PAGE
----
– The problem I am trying to address is the seemingly intractable generational poverty of urban communities with a goal of not just putting band-aids on poverty but obliterating it with a focus on family and with an intentionality of including men within the family by creating scalable pathways to family stability and economic success for individuals and families. At the Center for Urban Families our unique service model, All In (formerly Family Stability and Economic Success (FSES)), is a comprehensive strategy to accelerate social and economic opportunity and advocate for policies that promote equity and racial justice. We have seen multiple examples of people achieving the kind of success I would like to see everyone achieve. All In is encouraging family-sustaining wages, access to formal and informal education, vocational skills and certification, engaging parents in the development of healthy relationship skills and equipping them with positive parenting skills. A major component of this last aspect is the transfer of literacy skills from parent to child to enhance child development and school readiness and the ability to stay on-grade level once the children enter school. Equally important, or perhaps more important, is to foster the belief that our members can actually achieve this success and so we also provide the coaching to help them envision success, understand that they deserve it, and can get achieve socioeconomic success and mobility. We so strongly believe in our clients’ desire to be active participants in the process, that we intentionally changed the term “clients” to “members.” The quantum leap in my work, therefore, is to build on the existing operational rails that will allow us to refine the process to make that happen, to scale within the model and see the majority of our members achieve greater levels of family stability and economic success and to identify the metrics that inform whether or not that success is happening with an ultimate goal of demonstrating that our All In model is replicable in other urban communities.

Ariel Kalil

Ariel Kalil
Director and Professor

Center for Human Potential and Public Policy, University of Chicago Harris School of Public Policy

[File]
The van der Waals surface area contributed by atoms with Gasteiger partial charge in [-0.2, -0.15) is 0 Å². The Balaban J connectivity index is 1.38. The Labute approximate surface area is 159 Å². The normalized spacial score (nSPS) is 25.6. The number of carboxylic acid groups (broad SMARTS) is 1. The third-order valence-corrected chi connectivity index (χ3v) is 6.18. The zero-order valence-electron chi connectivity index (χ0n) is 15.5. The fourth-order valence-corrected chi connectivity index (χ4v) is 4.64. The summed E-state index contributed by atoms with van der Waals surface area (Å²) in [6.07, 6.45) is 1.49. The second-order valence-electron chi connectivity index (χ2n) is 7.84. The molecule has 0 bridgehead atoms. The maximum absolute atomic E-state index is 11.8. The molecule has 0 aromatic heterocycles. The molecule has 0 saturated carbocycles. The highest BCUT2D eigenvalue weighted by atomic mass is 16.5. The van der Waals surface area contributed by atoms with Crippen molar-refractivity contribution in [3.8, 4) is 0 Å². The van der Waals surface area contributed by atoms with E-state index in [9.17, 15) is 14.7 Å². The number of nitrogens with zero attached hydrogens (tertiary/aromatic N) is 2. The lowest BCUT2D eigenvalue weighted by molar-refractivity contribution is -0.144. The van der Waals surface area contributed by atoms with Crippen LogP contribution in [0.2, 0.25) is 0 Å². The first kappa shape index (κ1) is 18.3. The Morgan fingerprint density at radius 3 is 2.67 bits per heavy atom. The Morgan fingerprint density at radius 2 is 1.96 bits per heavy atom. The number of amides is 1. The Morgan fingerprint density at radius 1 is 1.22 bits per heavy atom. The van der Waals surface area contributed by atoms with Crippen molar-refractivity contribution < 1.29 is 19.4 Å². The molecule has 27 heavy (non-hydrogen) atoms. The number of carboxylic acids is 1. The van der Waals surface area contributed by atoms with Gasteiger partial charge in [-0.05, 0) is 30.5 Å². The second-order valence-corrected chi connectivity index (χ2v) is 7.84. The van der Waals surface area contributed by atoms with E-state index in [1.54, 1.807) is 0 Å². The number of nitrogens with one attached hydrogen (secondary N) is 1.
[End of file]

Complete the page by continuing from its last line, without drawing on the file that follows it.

Chicago, IL
My Vision
– I am trying to close the gap between aspirational and actual parenting in low-income families. The problem I am trying to solve is that low-income parents, like all parents, many times do not follow through on their good intentions to interact with their children in ways that promote their children’s development. Previous efforts to effect behavior change in this arena have relied mainly on an informational model that assumes that low-income parents do not know about effective ways to stimulate their children’s development or do not understand the return to such efforts. I reject this premise and these assumptions. I instead focus on how to use tools drawn from behavioral science to close the gap between knowing and doing. These tools have shown promise in the areas of financial savings behavior and health behavior but have not previously been applied to efforts to support parent-child engagement. This is a bold vision for change that relies on a new theory, new assumptions, new methods, and new tools. Our bold ideas are primed and ready to be translated into action at scale. The next quantum leap is scaling up these results through a combination of technology, political will, and technical assistance.

Paul LeBlanc

Paul LeBlanc
President

Southern New Hampshire University
Manchester, NH
My Vision
– A free college degree for any American who wants it. High quality, aligned with workforce needs, and accredited, this would be a respected and valuable degree – based on our pioneering College for America degree program – with a proven track record. To do it, we will need to think through the eco-system in which it is offered: what community- based partners, what civic institutions with which to partner (Libraries? School systems?), use of machine learning in assessment, workforce/employers partners, infrastructure, and more. I believe that this model can revolutionize higher education for the Fourth Industrial Age, at a time when social mobility in the US is declining, post-secondary credentials are increasingly required for meaningful work, and a degree is out of the reach of far too many people.